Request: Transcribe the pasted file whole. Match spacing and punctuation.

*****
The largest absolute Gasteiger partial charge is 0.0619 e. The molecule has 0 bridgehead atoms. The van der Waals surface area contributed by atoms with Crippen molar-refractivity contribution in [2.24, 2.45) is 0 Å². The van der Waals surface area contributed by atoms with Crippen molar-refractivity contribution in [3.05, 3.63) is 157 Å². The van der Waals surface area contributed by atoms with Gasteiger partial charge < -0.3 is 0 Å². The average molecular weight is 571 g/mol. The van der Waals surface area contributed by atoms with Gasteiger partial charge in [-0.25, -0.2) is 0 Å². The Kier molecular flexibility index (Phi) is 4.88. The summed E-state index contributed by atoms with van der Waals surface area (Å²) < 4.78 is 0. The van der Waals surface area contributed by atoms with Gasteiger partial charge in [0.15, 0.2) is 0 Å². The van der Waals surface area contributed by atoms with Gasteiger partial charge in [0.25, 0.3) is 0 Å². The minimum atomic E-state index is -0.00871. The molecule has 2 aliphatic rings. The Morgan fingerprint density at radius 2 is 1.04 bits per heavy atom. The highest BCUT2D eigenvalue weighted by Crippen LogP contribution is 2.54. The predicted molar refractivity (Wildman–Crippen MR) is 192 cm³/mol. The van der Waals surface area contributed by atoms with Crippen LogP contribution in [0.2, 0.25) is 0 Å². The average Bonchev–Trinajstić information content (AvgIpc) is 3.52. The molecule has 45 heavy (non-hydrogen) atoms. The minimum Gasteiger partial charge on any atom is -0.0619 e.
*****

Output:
The largest absolute Gasteiger partial charge is 0.0619 e. The molecule has 0 bridgehead atoms. The van der Waals surface area contributed by atoms with Crippen molar-refractivity contribution in [2.24, 2.45) is 0 Å². The van der Waals surface area contributed by atoms with Crippen molar-refractivity contribution in [3.05, 3.63) is 157 Å². The van der Waals surface area contributed by atoms with Gasteiger partial charge < -0.3 is 0 Å². The average molecular weight is 571 g/mol. The van der Waals surface area contributed by atoms with Gasteiger partial charge in [-0.25, -0.2) is 0 Å². The Kier molecular flexibility index (Phi) is 4.88. The summed E-state index contributed by atoms with van der Waals surface area (Å²) < 4.78 is 0. The van der Waals surface area contributed by atoms with Gasteiger partial charge in [0.15, 0.2) is 0 Å². The van der Waals surface area contributed by atoms with Gasteiger partial charge in [0.25, 0.3) is 0 Å². The minimum atomic E-state index is -0.00871. The molecule has 2 aliphatic rings. The Morgan fingerprint density at radius 2 is 1.04 bits per heavy atom. The highest BCUT2D eigenvalue weighted by Crippen LogP contribution is 2.54. The predicted molar refractivity (Wildman–Crippen MR) is 192 cm³/mol. The van der Waals surface area contributed by atoms with Crippen LogP contribution in [0.2, 0.25) is 0 Å². The average Bonchev–Trinajstić information content (AvgIpc) is 3.52. The molecule has 45 heavy (non-hydrogen) atoms. The minimum Gasteiger partial charge on any atom is -0.0619 e.